Skip links

Ecoliteracy: an ideal to keep thriving renewable energy

Ecoliteracy

Imagine fuel without fear. No climate change. No oil spills, dead coal miners, dirty air, devastated lands, lost wildlife. No energy poverty. No oil-fed wars, tyrannies, or terrorists. Nothing to run out. Nothing to cut off. Nothing to worry about. Just energy abundance, benign and affordable, for all, forever.

Amory Lovins (Reinventing Fire) *

Such romantic thinking sounds like a stanza from the inspiring song ‘Imagine’ by Lennon. In fact, many might say people like Amory Lovins are dreamers, yet we know it’s not by any means just poetry. We urgently must keep attempting the progression towards renewable energy sources in order to survive as specie. We have to notice how in a finite world with finite resources is further than necessary to co-create with the circular/generative/resilient cycles of nature, and obviously energy isn’t the exception. So concerning many aren’t on the same page, most of them western governments and industries, those who are –like you and me– should foster ecoliteracy as a way of rethinking energy systems at local, regional and global scale. Hopefully they’ll join us…but, is “someday” doom and gloom?

In this line, to acknowledge the concept of Energy Return on Energy Investment (EROEI) has been really worthwhile. In my view, the EROEI is an alternative to educate “Homo economicus”, the prevailing hominid condition that has ecology at the rear of their concerns. These quantities explain as clear as crystal the cost of extraction is more and more expensive every time, i.e., evidently unsustainable. Nonetheless, the common sense is the least common of the senses, mostly when Industries such as automobile and food have great financial clout on governments. Moreover, I have to highlight the concept of “negawatts” coined by Lovins (Reinventing Fire book) as the most effective way of re-designing sustainable energy systems. This approach which conveys an efficient saving of energy is certainly an educational model to follow for a conscious use with no waste. Additionally, by recognizing all the technologies entailed in the process of generating clean energy we all have a good chance of applying some of them in our projects, as well as spread it out into near communities and then in a major scale if it’s possible. Hence the importance of ecoliteracy as the thrust.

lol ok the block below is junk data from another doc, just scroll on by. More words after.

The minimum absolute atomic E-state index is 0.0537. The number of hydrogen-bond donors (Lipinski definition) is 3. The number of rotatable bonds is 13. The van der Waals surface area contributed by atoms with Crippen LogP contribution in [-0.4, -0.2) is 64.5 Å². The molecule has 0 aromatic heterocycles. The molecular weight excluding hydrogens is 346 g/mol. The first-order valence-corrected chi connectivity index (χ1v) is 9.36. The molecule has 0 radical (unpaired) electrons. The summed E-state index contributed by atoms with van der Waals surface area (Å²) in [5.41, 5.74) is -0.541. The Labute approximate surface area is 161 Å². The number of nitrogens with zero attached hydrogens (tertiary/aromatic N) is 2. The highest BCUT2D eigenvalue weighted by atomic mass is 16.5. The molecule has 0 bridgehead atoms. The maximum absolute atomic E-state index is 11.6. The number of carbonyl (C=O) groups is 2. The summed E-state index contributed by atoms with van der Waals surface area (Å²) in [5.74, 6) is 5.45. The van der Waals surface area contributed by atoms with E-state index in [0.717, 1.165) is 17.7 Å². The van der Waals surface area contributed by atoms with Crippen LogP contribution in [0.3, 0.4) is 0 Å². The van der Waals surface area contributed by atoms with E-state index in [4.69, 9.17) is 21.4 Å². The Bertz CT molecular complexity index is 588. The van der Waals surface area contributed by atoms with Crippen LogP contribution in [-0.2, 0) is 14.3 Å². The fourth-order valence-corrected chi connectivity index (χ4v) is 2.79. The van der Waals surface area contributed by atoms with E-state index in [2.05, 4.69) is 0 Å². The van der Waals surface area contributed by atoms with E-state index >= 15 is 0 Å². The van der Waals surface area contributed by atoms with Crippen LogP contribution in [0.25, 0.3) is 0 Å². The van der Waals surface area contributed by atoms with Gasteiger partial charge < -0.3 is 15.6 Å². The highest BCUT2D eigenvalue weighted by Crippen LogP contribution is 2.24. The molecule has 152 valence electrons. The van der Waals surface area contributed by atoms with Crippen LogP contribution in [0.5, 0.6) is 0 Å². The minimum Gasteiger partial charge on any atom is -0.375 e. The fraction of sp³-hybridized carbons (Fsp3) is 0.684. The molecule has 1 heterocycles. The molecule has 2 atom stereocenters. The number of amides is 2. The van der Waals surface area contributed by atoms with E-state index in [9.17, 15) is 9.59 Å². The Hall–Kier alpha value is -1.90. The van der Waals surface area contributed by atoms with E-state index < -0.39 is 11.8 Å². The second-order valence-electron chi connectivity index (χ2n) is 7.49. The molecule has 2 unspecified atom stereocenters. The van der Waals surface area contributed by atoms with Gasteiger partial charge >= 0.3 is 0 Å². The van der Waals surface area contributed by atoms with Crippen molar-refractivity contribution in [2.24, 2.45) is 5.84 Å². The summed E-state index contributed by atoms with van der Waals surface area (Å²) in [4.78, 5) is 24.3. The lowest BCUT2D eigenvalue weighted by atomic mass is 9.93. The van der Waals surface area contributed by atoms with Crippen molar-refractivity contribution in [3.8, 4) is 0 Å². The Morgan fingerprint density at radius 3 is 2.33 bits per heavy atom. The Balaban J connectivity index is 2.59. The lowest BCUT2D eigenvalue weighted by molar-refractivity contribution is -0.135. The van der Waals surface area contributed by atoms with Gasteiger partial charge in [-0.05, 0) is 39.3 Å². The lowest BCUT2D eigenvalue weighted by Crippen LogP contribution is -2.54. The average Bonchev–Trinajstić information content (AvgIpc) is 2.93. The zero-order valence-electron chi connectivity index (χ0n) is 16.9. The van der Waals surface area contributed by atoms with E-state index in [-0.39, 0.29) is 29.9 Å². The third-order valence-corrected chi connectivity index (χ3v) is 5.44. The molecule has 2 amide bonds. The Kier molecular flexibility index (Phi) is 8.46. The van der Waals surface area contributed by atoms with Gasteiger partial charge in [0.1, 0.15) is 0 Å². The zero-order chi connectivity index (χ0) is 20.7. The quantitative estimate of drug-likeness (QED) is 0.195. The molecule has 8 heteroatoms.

I also want to suggest reading The Systems View of Life by Fritjof Capra & Pier Luigi Luisi as a complement for diving into both the topic of sustainable energy production and ecological literacy. In this book they lucidly expose some cases as systemic solutions on energy, including the Integrative design approach fostered by Amory Lovins at the Rocky Mountain Institute (RMI). Furthermore, they bear projects as Plan B headed by Lester Brown in The Earth Policy Institute, and The Third Industrial Revolution posed by the economist Jeremy Rifkin as an additional systemic dynamic for going further fossil fuels towards a hydrogen-based system.

By the time we situate ecology instead of economics as the crux of our priorities, we’ll have a hope of being truly Homo sapiens reciprocans rather than Homo economicus (or selfish hominids). Ecology and Economics share the same root, which is the Oikos (Eco): our Household, our Planet Earth/Water, our Life. Therefore, economics as a means to manage Mother Nature’s resources must honor ecology. by means of a generative economy rather than extractive, we can soar appropriate technologies for producing renewable energy and thus have faith of “someday”.

*Quoted by Capra & Luisi in their book The Systems View of Life (2014)

Author: Juan Sebastián Cárdenas Salas (March 5, 2018)

From the serie: Reflections Around Gaia Education

 

See lecture: Amory Lovins – Reinventing Fire

See Interview: Jeremy Rifkin: The Third Industrial Revolution

See lecture: Earth Talk: Fritjof Capra – The Systems View of Life

Enroll in Gaia Education:
https://gaiaeducation.org

Enroll in Capra Course:
https://www.capracourse.net/

Visit Center for Ecoliteracy:
https://www.ecoliteracy.org/

Research on energy returned on energy invested:
https://en.wikipedia.org/wiki/Energy_returned_on_energy_invested

Visit The Earth Policy Institute:
http://www.earth-policy.org/

Resources of support

Ecological Dimension – Module’s 4 Handbook general contents and references (Gaia Education, 2018)

Cover Image by Alena Koval: Pexels.com (Adapted by Jscinteractivo) https://www.pexels.com/photo/person-s-left-hand-holding-green-leaf-plant-886521/

Return to top of page